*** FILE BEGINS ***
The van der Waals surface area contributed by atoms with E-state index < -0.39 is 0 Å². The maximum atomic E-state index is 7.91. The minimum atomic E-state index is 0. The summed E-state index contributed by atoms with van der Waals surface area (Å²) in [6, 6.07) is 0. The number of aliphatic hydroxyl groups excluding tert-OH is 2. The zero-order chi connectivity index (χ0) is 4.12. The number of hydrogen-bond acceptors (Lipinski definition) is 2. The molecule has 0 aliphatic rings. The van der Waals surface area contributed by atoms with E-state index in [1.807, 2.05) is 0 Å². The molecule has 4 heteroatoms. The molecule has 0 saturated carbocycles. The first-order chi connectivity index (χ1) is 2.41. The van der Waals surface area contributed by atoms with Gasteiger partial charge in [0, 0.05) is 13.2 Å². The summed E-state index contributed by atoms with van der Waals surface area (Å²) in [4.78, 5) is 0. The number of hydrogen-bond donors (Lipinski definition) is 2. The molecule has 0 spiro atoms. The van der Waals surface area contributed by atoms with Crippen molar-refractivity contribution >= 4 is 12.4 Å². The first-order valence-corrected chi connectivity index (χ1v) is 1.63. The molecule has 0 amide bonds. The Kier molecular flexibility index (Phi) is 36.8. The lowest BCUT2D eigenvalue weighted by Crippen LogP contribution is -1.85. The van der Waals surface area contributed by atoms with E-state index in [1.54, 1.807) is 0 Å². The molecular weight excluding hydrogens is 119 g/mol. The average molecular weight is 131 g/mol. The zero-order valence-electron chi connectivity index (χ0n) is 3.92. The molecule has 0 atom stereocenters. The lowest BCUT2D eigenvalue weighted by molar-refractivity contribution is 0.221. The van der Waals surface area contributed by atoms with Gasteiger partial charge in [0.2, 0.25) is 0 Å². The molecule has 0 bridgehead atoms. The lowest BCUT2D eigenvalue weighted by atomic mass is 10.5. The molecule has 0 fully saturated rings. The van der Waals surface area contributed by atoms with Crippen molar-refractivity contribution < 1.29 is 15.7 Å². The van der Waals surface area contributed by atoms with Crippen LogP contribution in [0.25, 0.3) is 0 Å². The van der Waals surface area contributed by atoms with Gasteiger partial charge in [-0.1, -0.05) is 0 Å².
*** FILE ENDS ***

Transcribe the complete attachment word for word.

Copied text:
The van der Waals surface area contributed by atoms with E-state index < -0.39 is 0 Å². The maximum atomic E-state index is 7.91. The minimum atomic E-state index is 0. The summed E-state index contributed by atoms with van der Waals surface area (Å²) in [6, 6.07) is 0. The number of aliphatic hydroxyl groups excluding tert-OH is 2. The zero-order chi connectivity index (χ0) is 4.12. The number of hydrogen-bond acceptors (Lipinski definition) is 2. The molecule has 0 aliphatic rings. The van der Waals surface area contributed by atoms with E-state index in [1.807, 2.05) is 0 Å². The molecule has 4 heteroatoms. The molecule has 0 saturated carbocycles. The first-order chi connectivity index (χ1) is 2.41. The van der Waals surface area contributed by atoms with Gasteiger partial charge in [0, 0.05) is 13.2 Å². The summed E-state index contributed by atoms with van der Waals surface area (Å²) in [4.78, 5) is 0. The number of hydrogen-bond donors (Lipinski definition) is 2. The molecule has 0 spiro atoms. The van der Waals surface area contributed by atoms with Crippen molar-refractivity contribution >= 4 is 12.4 Å². The first-order valence-corrected chi connectivity index (χ1v) is 1.63. The molecule has 0 amide bonds. The Kier molecular flexibility index (Phi) is 36.8. The lowest BCUT2D eigenvalue weighted by Crippen LogP contribution is -1.85. The van der Waals surface area contributed by atoms with E-state index in [1.54, 1.807) is 0 Å². The molecular weight excluding hydrogens is 119 g/mol. The average molecular weight is 131 g/mol. The zero-order valence-electron chi connectivity index (χ0n) is 3.92. The molecule has 0 atom stereocenters. The lowest BCUT2D eigenvalue weighted by molar-refractivity contribution is 0.221. The van der Waals surface area contributed by atoms with Gasteiger partial charge in [0.2, 0.25) is 0 Å². The molecule has 0 bridgehead atoms. The lowest BCUT2D eigenvalue weighted by atomic mass is 10.5. The molecule has 0 fully saturated rings. The van der Waals surface area contributed by atoms with Crippen molar-refractivity contribution < 1.29 is 15.7 Å². The van der Waals surface area contributed by atoms with Crippen LogP contribution in [0.25, 0.3) is 0 Å². The van der Waals surface area contributed by atoms with Gasteiger partial charge in [-0.1, -0.05) is 0 Å².